U3 sulfcnyl derivatives (R-SOg-) concluded that there possibly exists two isomers of these compounds, the stable form being of a structure similar to (I) and an unstable form similar to structure (II) which could be converted to (I). Horthey 2 was able to isolate only one sulfanilyl derivative (H^N -C^-S ) which was incapable of forming the sodium salt and on hydrolysis gave amides of type (IV). The author concluded that a structure similar to (33) was more correct on the basis of the data obtained* A comparison of the two structures of the acylated amidinee will show that the existence of the two different compounds can be accomplished when an electron inducing substituent is adjacent to the ami dine functional group. This electron inducing group can than serve to immobilise the hydrogen atom and prevent prototoropy. Bf-CJ H N H H This type of tautoaerisra would occur but for the electron In* ducing effect of the alkforyl radical which stabilizes tbs imino nitrogen so that the rapid exchange of protest is lessened or entirely halted. A consideration of the hydrolysis products and the appar en t neutrality of the acylated alkforyl amidinee would lead to the conclusion that the acyl derivatives of the alkforyl aaidines probably exist structure (II).

PAGE 47

hcac -ion of But.toramid.lae with Sodium lypobromite The reaction of the butforamidine In the presence of sodium hypohalite was found to produce the propforyl bromide and the butfesranide. It has been shown by Busted and Kohlhase 20 that the alkforyl amides give unexpected results in the Hoffmann Hypobromite Reaction, the but for amide forming propforyl bromide instead of the expected propforyl amine. This same product was obtained with the butforamidine The reaction as applied to the butfor amide was given ass The H-brorao substituted amide being an isolatable compound. The reaction mechanism for conversion of butforamidine to propforyl bromide indicates that the amldine was first hydrolysed to the amide and that the latter then reacted with sodium hypohalite to give the isolated propforyl bromide. All attempts to prepare an N-bromo substituted ami dine were without success, the reaction being tried in a number of solvents under a variety of conditions. This indicates that under normal conditions of formation of 8-brono derivatives of the amidines the alkforyl anddinea do not react to give these compounds. The silver salts of the alkforyl ami dines were also used without any success. The mec nanism then proposed for the formation of the propforyl bromide from the but* foramidine, since the butforaaide was isolated in the reaction mixture.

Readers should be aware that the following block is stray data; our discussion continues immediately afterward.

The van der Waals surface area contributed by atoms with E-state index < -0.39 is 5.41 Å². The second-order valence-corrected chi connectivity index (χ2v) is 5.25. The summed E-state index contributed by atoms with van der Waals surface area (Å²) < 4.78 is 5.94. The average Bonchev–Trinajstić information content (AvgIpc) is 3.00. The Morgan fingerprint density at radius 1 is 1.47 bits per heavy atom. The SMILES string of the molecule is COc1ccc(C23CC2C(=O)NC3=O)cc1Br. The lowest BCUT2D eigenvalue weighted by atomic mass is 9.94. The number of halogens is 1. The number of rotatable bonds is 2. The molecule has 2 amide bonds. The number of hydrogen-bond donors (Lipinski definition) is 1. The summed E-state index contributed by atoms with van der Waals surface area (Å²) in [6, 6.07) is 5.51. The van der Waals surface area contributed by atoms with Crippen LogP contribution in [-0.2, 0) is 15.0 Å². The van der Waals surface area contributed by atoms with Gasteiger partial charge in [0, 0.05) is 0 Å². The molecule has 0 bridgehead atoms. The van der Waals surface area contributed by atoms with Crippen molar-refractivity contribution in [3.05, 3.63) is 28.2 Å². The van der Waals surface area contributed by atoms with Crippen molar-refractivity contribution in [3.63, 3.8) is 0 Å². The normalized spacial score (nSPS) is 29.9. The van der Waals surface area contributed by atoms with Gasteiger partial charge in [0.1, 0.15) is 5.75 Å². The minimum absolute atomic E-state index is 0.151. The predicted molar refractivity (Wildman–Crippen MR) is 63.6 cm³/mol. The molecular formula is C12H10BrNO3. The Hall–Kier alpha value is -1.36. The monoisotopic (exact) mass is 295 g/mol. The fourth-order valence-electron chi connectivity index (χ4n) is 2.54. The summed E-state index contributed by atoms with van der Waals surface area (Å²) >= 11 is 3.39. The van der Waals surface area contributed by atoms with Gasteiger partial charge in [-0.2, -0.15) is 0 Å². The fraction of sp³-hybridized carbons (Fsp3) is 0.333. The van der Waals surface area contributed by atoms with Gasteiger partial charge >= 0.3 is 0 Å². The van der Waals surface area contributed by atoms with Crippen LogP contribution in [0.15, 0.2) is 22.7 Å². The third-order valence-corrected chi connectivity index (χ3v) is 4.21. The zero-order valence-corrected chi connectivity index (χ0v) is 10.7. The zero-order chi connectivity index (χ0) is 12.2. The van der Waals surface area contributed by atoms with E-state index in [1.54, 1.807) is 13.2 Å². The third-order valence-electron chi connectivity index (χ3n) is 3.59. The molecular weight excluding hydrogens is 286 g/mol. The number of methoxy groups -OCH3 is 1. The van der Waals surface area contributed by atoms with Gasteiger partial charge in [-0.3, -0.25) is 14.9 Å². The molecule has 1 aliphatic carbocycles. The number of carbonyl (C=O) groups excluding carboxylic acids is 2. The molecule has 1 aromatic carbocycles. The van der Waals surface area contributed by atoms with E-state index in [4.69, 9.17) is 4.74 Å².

PAGE 48